Conclusions and Future Work 7.1 Conclusions
A client/server architecture was developed as a flexible means of incorporating alternative input devices to control user 3D interaction within VRML applications. This architecture functions to separate the application from the input device. In so doing, the interface to the application is at a task level. This allows for the easy integration of new input devices.
Applications using this architecture were implemented by using a toolkit. The toolkit served as a platform for mapping specific devices to control commands for manipulating and navigating within VRML worlds. This toolkit made it possible to overcome the current problems with adding alternative input devices for VRML applications.
An application was developed using the toolkit. This application allowed the user to manipulate objects within a VRML world by using combinations of inputs from keyboard, simulated voice commands, a 6 DOF magnetic tracker, and electronic glove. The application shows that the toolkit works as it was designed and that the overall architecture is functional. Benchmark tests show that the architecture places an additional strain on the CPU, and increases the overall lag time of the system, as a function of the hardware configuration (i.e. CPU clock speed, bus cycle speed etc.).7.2 Future Work
There are a number of areas for improving the system. Below I have detailed some of the areas. Hopefully, this discussion will serve as a basis for future work on the interface.
Device Mapper GUI - Navigation
The "Navigation" list only allows for the selection of one device to control navigation. This was done to simplify the implementation. One could change the Device Mapper window to support mapping multiple devices to navigation. For example, in Virtual Reality, a magnetic tracker (e.g. Polhemus) is often used to control the orientation of the camera (or viewpoint), and another device (such as voice input or a button interface) is used to control the speed. This could be easily added. It may be useful to separate the navigation function into speed and orientation and allow for the mapping of different devices to each.
At the moment the only way to select an object to manipulate is via the GUI. It would be interesting to work on other ways to select an object. One obvious method to select an object is to use the mouse to click on the object. The client in this case could send a message back to the IDS to indicate this event. The Device Mapper dialog box could then be updated to reflect the change. In addition to mouse click, other methods such as ray casting could be used to select objects.
At the moment, the entire method of mapping device input to manipulation property is done via the Device Mapper dialog box. There should be work done to identify alternative input methods of mapping device input to manipulation. Some ideas may include:
Flexibility of Mapping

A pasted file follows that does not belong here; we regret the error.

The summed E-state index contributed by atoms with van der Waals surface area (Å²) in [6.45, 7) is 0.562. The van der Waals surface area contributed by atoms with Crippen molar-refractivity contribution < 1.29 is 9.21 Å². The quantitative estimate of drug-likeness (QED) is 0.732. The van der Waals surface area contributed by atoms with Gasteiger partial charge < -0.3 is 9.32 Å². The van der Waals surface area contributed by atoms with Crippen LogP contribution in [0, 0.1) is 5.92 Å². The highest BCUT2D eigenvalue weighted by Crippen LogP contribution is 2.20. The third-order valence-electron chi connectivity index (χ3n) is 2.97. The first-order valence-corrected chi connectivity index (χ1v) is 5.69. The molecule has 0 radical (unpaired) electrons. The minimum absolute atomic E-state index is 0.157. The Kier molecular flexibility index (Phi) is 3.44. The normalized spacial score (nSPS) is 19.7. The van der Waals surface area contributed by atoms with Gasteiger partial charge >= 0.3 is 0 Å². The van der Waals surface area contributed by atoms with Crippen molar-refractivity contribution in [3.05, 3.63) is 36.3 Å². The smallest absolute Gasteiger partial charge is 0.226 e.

The different degrees of the input devices can not be independently mapped to any manipulation. At the moment, the way in which the input device maps to the manipulation, is predetermined, and hard-coded. In Dave Warner’s (1996) work on the Neat tools, he created an interface in which any degree of freedom of any device could be mapped to any output. In fact any input actuator of any kind could be used to control an output. This same approach would be ideal for my interface. In order to easily test different input mappings to output manipulations, all types of mapping should be supported.
The glove interface provides a means for mapping gesture to command. An extension of this would be to provide gestures that are multi-modal. A multi-modal gesture would result from a combination of different inputs. For example, moving the magnetic tracker in a circular motion and pointing with the glove would translate to the gesture rotate, whereas moving the tracker in a linear motion and pointing with the glove would translate to the gesture move.
It may be useful to include a scripting capability that would allow complex input device mappings to be programmed.
Neural networks can be used to implement gesture recognition for various devices. The glove at the moment uses an algorithm that does not provide a very good gesture recognition success rate. Neural networks could be used to improve the recognition.
At the moment position, scale, and color, are the attributes of the world object that can be modified. In the future more tasks should be added to enhance the flexibility of the system.
A very simple way to isolate the developer from the specifics of the server would be to provide a plug-in architecture for the server. This would be an easy way to add new devices without having to "muck around" in the server code. This would be easy to implement as Java provides dynamic run-time linking.
This same plug-in architecture for input devices could be applied to device mapping. Plug-in "maps" could be created. These maps would change the way in which the input device data is mapped to the required commands.
The architecture/toolkit configurations described within this thesis provide a clean implementation that could have a number of uses beyond just the VRML application domain. A generic device server could be created to work with a number of applications that may need different input devices.